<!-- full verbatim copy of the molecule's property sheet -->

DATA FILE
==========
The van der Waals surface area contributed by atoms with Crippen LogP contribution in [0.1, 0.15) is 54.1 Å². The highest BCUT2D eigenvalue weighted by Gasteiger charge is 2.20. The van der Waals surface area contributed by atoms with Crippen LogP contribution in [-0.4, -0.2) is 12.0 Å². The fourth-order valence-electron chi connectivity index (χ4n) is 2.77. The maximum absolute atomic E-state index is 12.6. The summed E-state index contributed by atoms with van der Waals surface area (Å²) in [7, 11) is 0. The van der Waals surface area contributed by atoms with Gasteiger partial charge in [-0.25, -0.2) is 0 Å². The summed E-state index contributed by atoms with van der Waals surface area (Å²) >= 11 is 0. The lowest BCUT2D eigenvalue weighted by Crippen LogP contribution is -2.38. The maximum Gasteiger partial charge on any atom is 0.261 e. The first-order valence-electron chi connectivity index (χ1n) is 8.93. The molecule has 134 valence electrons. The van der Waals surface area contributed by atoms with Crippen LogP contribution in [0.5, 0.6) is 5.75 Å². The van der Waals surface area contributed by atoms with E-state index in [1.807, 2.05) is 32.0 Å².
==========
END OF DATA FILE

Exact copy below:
The van der Waals surface area contributed by atoms with Crippen LogP contribution in [0.1, 0.15) is 54.1 Å². The highest BCUT2D eigenvalue weighted by Gasteiger charge is 2.20. The van der Waals surface area contributed by atoms with Crippen LogP contribution in [-0.4, -0.2) is 12.0 Å². The fourth-order valence-electron chi connectivity index (χ4n) is 2.77. The maximum absolute atomic E-state index is 12.6. The summed E-state index contributed by atoms with van der Waals surface area (Å²) in [7, 11) is 0. The van der Waals surface area contributed by atoms with Gasteiger partial charge in [-0.25, -0.2) is 0 Å². The summed E-state index contributed by atoms with van der Waals surface area (Å²) >= 11 is 0. The lowest BCUT2D eigenvalue weighted by Crippen LogP contribution is -2.38. The maximum Gasteiger partial charge on any atom is 0.261 e. The first-order valence-electron chi connectivity index (χ1n) is 8.93. The molecule has 134 valence electrons. The van der Waals surface area contributed by atoms with Crippen LogP contribution in [0.5, 0.6) is 5.75 Å². The van der Waals surface area contributed by atoms with E-state index in [1.807, 2.05) is 32.0 Å².